The best class I took in my last quarter of college didn’t have tests or quizzes. The teacher made us laugh. Our homework was (literally!) fun. And the final exam was an oral presentation… in the back of a bar. Bad grades? Not an issue. Bad jokes? Now that was something to stress over.
I was one of a handful of funny ladies enrolled in Level One of a new kind of comedy called The Feminine Comique. Founded by Chicago comedian Cameron Esposito, the classes are the nation’s only all-female workshop for stand-up comedy. I first heard about FemCom, as it’s known, at a storytelling event in Chicago, and even though I hadn’t been onstage since my eighth-grade production of “Joseph and the Amazing Technicolor Dreamcoat,” I could tell this class would be something worth wandering off campus for. It was senior year, after all, and what better way to prep for the slings and arrows of the so-called real world than by grabbing a mic and baring my soul for the amusement of others?
The classes met at night in a rec center so far north of the University of Chicago campus that it felt like a different country. For five weeks, our teacher Kelsie Huff — a comedian and storyteller who does improv and one-woman shows in Chicago, and even took the FemCom class herself before taking the reins from Esposito — asked us to write exercises, scribble jokes and, most importantly, practice talking to an audience. The one ironclad rule when you got up for your set? No apologizing.
Once upon a time there were two Jewish sisters. One grew up to be a Reform rabbi and the other one of America’s more profane comics. These two sisters — Rabbi Susan Silverman and Sarah Silverman — could not be both more different and more alike. The sacred and profane mingle in their DNA, which led, in a recent joint appearance, to them exploring their genetic predisposition for “Jewiness.” Sarah says she’s “Jewy beyond my control,” while Susan says she is “attracted to the glamour of Jewiness.”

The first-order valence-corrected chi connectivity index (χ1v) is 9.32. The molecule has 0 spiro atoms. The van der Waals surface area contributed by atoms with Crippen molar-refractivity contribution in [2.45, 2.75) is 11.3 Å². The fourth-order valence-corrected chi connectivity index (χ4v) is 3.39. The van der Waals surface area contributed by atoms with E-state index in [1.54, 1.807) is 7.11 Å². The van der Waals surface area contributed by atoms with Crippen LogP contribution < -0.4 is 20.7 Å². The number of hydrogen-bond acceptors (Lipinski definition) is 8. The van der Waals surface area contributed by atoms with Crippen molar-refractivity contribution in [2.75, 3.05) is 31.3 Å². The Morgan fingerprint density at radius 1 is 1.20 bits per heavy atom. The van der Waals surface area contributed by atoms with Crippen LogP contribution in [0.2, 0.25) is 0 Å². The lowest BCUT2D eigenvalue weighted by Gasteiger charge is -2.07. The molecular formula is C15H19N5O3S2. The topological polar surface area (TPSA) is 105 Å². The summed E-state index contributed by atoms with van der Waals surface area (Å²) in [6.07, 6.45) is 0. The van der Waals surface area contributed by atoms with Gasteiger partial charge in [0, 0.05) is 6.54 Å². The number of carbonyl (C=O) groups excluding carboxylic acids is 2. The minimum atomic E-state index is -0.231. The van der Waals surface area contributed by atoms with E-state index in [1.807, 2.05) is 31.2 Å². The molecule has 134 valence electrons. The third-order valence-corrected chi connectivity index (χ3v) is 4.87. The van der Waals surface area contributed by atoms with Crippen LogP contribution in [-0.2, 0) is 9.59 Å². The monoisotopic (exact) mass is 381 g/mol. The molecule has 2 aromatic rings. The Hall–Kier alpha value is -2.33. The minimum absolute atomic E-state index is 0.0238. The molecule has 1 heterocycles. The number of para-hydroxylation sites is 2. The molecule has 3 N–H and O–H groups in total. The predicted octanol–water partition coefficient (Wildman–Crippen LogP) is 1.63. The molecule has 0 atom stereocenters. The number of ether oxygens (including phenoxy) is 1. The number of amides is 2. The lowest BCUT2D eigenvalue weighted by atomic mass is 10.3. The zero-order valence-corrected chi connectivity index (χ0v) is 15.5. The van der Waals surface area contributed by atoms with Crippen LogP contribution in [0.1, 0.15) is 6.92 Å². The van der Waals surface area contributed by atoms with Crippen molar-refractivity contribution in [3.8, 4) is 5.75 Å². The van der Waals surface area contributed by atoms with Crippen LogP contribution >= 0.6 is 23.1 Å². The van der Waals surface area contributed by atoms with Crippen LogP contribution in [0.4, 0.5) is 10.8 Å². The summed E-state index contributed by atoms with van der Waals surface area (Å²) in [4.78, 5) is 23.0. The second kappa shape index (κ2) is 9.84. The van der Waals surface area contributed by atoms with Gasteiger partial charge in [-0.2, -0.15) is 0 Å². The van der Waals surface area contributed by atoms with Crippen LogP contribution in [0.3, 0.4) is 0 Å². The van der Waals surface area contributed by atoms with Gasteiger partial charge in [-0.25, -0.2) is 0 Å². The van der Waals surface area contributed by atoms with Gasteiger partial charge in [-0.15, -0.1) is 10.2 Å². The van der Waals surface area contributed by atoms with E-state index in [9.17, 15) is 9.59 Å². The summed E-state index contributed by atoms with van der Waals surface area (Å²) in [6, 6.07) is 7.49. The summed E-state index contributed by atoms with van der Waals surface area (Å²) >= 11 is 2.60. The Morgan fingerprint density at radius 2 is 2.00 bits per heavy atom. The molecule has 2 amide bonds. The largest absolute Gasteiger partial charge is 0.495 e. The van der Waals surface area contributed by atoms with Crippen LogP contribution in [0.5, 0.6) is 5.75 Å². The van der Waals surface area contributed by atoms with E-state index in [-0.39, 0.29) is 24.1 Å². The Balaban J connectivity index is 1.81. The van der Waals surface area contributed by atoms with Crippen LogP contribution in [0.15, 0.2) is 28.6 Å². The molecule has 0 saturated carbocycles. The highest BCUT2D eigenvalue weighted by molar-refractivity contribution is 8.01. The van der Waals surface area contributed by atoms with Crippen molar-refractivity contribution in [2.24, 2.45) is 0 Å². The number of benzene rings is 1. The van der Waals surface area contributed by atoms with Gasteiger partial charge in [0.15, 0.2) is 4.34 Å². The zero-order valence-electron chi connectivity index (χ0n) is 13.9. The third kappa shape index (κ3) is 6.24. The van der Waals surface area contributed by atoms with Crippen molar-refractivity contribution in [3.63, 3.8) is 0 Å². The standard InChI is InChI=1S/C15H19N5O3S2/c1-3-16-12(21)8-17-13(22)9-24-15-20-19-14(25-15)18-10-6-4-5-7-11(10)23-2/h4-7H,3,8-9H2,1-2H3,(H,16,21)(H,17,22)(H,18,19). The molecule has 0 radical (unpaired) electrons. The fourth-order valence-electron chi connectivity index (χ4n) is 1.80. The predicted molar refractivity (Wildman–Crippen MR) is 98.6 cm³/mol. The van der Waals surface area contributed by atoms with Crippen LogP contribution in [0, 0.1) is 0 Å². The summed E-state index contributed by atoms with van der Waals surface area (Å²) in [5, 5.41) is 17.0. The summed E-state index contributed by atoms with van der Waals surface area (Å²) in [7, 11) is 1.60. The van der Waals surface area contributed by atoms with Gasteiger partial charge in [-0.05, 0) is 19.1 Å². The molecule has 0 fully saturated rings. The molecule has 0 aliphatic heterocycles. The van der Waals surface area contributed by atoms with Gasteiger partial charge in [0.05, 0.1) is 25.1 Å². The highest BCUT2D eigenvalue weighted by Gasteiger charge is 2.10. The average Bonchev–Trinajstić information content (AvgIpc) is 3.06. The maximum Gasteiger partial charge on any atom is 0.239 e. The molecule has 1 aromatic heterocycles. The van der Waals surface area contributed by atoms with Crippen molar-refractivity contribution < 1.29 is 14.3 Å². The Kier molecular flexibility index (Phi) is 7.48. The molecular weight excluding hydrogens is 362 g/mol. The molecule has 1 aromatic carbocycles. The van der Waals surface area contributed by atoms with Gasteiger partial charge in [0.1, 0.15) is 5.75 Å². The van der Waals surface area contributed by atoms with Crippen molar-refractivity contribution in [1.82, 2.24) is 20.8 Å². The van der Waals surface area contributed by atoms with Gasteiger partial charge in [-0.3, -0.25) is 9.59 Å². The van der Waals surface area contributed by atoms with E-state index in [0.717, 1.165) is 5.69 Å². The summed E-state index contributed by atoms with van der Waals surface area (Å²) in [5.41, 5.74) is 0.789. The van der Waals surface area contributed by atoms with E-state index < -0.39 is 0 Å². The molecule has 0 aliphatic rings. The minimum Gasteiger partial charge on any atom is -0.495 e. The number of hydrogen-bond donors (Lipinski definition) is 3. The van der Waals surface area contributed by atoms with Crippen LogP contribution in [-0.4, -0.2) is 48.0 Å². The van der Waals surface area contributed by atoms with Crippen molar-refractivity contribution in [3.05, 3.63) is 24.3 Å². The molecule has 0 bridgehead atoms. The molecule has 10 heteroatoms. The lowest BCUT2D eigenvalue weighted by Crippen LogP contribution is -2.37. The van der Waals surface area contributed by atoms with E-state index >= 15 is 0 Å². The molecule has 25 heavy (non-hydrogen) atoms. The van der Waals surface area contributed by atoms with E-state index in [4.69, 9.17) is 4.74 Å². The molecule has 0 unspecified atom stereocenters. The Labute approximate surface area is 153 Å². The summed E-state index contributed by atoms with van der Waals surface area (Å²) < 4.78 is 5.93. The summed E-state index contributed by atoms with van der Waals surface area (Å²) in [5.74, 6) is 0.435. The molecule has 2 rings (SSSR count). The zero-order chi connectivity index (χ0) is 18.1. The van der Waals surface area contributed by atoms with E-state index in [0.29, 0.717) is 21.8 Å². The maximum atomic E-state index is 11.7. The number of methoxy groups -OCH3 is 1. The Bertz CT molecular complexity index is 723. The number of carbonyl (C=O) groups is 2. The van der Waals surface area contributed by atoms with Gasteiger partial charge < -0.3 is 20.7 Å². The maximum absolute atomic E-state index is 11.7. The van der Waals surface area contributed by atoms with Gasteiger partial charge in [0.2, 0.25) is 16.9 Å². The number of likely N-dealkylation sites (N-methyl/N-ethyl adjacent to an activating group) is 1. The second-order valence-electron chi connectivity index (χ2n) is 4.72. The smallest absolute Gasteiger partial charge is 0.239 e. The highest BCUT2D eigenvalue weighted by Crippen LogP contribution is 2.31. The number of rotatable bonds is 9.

And so it went for over an hour on November 8 when the two women appeared together at Boston University’s Center for Cultural Judaism and Department of Religion. The duo’s appearance was officially billed as “Sister Act: Growing up Jewish in New Hampshire and Making the Best of It.”
The Silvermans grew up in Manchester, where they claimed they were more in the minority as Democrats than as Jews. But as children, they fended off their fair share of anti-Semitic bullies. They recalled being accused of deicide with insults hurled at them at school. Sarah said that she’d tell kids, “If I killed your God, think about what I could do to you.”
Four years ago, when “Saturday Night Live” comic Andy Samberg wore a National Organization of Women shirt to a Spike TV event, feminists wondered whether he was just ribbing us. Best known for the satirical rap videos he produces with his comedy trio, The Lonely Island, Samberg trades in dick jokes and fake vomit — not in feminist theory. So when Samberg said that his sartorial choice was “totally sincere,” in an interview with Nerve.com, even the most accommodating among us had a difficult time believing him.
But now, with the recent release of The Lonely Island’s new album, “Turtle Neck and Chain,” it’s safe to say that Samberg was, in fact, sporting his feminist bona fides at the Spike show. I’d even go one step further: Andy Samberg is the first Jewish feminist male comedian.